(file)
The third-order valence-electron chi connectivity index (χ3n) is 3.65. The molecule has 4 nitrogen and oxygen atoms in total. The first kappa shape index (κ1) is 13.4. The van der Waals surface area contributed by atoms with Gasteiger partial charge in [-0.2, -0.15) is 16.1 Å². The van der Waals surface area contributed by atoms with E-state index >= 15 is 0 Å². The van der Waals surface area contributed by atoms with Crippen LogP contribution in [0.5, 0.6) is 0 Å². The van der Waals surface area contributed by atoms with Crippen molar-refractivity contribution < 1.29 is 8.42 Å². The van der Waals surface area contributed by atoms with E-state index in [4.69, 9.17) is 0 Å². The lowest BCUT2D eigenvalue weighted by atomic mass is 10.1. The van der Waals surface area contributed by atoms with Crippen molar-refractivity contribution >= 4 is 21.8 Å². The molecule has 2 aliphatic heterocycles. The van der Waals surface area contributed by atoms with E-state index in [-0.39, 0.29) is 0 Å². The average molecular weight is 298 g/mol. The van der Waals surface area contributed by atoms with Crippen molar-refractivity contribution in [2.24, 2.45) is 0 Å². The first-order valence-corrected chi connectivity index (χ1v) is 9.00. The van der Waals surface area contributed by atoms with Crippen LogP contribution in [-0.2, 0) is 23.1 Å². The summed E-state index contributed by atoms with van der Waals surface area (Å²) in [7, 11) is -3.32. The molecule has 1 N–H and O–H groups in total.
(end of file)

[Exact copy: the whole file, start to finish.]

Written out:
The third-order valence-electron chi connectivity index (χ3n) is 3.65. The molecule has 4 nitrogen and oxygen atoms in total. The first kappa shape index (κ1) is 13.4. The van der Waals surface area contributed by atoms with Gasteiger partial charge in [-0.2, -0.15) is 16.1 Å². The van der Waals surface area contributed by atoms with E-state index >= 15 is 0 Å². The van der Waals surface area contributed by atoms with Crippen LogP contribution in [0.5, 0.6) is 0 Å². The van der Waals surface area contributed by atoms with Crippen molar-refractivity contribution < 1.29 is 8.42 Å². The van der Waals surface area contributed by atoms with E-state index in [4.69, 9.17) is 0 Å². The lowest BCUT2D eigenvalue weighted by atomic mass is 10.1. The van der Waals surface area contributed by atoms with Crippen molar-refractivity contribution >= 4 is 21.8 Å². The molecule has 2 aliphatic heterocycles. The van der Waals surface area contributed by atoms with E-state index in [-0.39, 0.29) is 0 Å². The average molecular weight is 298 g/mol. The van der Waals surface area contributed by atoms with Crippen molar-refractivity contribution in [2.24, 2.45) is 0 Å². The first-order valence-corrected chi connectivity index (χ1v) is 9.00. The van der Waals surface area contributed by atoms with Crippen LogP contribution in [-0.2, 0) is 23.1 Å². The summed E-state index contributed by atoms with van der Waals surface area (Å²) in [7, 11) is -3.32. The molecule has 1 N–H and O–H groups in total.